Local units and provincial governments have been providing grants which are provided only when the businesses come into operation, Bhusal said.

But industry insiders say the scenario is just the reverse. “There is a big nexus. Bank officials and middlemen have been colluding to take undue advantage. These types of industries are hard to find. They are on paper only,” Singh said.

“Subsidised loans of Rs1 million and Rs1.5 million that have been issued without collateral have been misused,” he said.

“Women entrepreneurs are being provided subsidised loans of Rs2 million without collateral. In the last fiscal year, the maximum limit was Rs1.5 million. Loans taken in such a way are being used for personal benefits rather than used for industry.”

The subsidised loans are being provided in nine different categories to micro, cottage and small scale industries.

Bhusal said that the facilities, loans and grants provided by the government are not being distributed indiscriminately.

“The government does not provide loans without checking the collateral as there is a matter of investigation from different government agencies. Also, people might have been registering new firms expecting an improvement in the business environment,” he said.

The increase in the number of industries in agriculture and forestry is due to subsidised loans in the agriculture sector. Returning migrant workers are interested in vegetable and livestock farming, said Bhusal.

The number of service-oriented micro, small and cottage industries has also increased to 18,218 in the last fiscal year compared to 14,879 in the previous fiscal year 2019-20. The registration of tourism related firms has also increased to 5,693 from 4,997 in the review period.

The registration of production-oriented micro, cottage and small scale industry has also increased to 9,679 in the last fiscal year from 5,895 in the previous fiscal year.

Since the start of the current fiscal year 2021-22 in mid-July, state-owned Rastriya Banijya Bank has not granted even a single loan to businesses under the government’s Business Continuity Credit Plan meant for Covid-19 affected businesses.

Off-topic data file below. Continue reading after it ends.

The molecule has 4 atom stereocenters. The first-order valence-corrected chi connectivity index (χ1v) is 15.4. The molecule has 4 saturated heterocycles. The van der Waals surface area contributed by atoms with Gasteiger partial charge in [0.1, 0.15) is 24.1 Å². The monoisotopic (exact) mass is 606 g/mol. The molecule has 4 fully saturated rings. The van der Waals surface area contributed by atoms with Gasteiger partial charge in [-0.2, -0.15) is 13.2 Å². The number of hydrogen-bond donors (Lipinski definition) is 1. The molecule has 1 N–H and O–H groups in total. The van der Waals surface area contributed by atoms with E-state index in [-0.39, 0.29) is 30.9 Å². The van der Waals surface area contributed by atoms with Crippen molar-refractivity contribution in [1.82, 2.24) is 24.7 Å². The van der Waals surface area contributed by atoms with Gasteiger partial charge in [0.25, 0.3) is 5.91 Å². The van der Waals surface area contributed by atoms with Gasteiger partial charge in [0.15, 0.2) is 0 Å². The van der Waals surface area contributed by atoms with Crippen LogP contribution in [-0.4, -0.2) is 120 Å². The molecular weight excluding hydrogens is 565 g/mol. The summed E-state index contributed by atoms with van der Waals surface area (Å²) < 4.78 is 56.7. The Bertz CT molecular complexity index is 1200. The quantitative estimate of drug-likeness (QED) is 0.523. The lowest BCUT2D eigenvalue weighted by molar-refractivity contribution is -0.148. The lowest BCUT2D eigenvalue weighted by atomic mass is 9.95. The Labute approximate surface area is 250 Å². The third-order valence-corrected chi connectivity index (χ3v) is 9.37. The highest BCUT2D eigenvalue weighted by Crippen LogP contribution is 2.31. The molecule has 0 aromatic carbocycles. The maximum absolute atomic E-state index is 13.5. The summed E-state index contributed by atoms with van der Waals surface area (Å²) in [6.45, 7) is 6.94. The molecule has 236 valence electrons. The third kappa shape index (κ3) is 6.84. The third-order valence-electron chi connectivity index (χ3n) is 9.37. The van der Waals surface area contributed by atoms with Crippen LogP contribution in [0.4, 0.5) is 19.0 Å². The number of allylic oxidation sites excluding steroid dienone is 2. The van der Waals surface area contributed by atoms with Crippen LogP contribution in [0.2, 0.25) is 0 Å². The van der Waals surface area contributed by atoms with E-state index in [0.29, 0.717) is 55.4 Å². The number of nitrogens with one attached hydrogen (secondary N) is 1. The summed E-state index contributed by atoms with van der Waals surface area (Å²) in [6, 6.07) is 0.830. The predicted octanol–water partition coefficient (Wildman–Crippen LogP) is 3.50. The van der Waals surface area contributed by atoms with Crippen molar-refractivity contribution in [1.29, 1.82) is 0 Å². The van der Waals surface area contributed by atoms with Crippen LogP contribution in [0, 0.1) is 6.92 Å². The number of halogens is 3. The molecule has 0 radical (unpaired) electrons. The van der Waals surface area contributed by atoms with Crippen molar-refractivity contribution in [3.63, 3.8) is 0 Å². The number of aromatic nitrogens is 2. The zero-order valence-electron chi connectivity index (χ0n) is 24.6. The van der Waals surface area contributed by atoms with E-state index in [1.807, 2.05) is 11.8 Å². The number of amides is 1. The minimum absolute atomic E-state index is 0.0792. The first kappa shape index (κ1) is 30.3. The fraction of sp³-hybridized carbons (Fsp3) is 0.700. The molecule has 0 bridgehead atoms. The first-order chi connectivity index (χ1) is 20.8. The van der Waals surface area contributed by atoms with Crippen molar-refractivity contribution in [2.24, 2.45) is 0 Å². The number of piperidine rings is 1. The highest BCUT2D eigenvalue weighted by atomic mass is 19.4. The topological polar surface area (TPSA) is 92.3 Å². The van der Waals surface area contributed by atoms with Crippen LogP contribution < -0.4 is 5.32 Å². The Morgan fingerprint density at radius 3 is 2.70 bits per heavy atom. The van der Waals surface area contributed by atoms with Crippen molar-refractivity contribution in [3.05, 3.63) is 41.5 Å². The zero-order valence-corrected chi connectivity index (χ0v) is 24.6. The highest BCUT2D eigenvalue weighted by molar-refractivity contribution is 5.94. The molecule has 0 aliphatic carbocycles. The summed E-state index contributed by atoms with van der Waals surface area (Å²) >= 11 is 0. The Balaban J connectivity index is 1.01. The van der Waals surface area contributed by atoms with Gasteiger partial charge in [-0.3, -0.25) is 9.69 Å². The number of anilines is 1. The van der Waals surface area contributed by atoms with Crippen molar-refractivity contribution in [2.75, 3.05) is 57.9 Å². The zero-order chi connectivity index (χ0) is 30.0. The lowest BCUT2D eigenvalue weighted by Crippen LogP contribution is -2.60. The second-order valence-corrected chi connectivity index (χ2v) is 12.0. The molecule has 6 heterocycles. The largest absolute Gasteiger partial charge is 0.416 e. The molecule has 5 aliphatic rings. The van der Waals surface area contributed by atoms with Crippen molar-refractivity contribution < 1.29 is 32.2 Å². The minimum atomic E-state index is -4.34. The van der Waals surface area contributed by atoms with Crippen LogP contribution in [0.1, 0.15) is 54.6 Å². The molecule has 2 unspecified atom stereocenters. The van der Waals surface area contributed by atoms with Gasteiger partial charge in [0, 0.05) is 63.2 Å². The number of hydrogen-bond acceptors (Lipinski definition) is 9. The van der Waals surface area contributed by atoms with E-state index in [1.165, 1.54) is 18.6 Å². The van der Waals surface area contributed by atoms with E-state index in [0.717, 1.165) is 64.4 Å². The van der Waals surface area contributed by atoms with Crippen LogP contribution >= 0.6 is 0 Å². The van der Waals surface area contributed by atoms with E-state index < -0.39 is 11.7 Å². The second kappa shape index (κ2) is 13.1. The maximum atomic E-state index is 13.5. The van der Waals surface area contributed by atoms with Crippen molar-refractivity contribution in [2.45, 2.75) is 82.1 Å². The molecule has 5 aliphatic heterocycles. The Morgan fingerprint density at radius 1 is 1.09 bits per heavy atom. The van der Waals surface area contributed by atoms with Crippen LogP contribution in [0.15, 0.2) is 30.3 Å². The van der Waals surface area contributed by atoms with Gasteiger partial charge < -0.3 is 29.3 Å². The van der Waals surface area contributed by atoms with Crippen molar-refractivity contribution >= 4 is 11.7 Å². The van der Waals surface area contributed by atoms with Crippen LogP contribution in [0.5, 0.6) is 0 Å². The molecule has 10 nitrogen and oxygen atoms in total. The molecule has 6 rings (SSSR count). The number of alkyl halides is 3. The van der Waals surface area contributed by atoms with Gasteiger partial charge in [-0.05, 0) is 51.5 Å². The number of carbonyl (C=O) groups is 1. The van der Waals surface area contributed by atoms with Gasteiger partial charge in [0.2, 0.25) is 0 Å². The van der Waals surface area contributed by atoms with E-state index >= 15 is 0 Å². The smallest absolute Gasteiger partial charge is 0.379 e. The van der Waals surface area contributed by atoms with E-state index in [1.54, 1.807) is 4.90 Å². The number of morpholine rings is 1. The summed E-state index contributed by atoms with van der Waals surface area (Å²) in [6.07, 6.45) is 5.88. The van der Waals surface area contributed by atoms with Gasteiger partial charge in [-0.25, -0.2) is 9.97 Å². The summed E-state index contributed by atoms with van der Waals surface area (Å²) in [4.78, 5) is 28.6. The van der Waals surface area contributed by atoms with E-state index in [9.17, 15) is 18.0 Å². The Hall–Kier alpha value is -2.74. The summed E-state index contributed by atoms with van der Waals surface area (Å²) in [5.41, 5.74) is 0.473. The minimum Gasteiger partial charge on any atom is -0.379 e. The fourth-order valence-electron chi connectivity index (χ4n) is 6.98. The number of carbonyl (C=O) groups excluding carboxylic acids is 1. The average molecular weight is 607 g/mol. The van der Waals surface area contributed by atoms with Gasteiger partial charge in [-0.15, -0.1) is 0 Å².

Even though the credit scheme was a much prioritised plan announced in last year’s budget to help pandemic-hit micro, small and medium enterprises and the tourism industry, demand for loans under the scheme has remained subdued, according to Nepal Rastra Bank.

The third follow-up survey conducted by Nepal Rastra Bank in October showed 88.4 percent of cottage industry firms were in full operation as of mid-November while 86.0 percent of micro and small retail businesses were in full operation.

The government has earmarked Rs13 billion in the budget for the fiscal year 2021-22 to provide concessional loans at 5 percent interest to micro, small and medium enterprises, commercial agriculture, youth enterprises, women enterprises and persons returning from foreign employment.

The government had allocated Rs50 billion in the 2020-21 budget to provide loans at 5 percent interest to cottage, small and medium enterprises and Covid-19 affected tourism businesses to pay their staff salaries. The fund was operated through Nepal Rastra Bank and the money was made available by the government, public enterprises and donor agencies.

Provisions were also made in the 2020-21 budget to provide refinancing facility of about Rs100 billion through Nepal Rastra Bank at a concessional interest rate of up to 5 percent to agriculture, cottage, small and medium industries, businesses, factories and tourism businesses hit by Covid-19.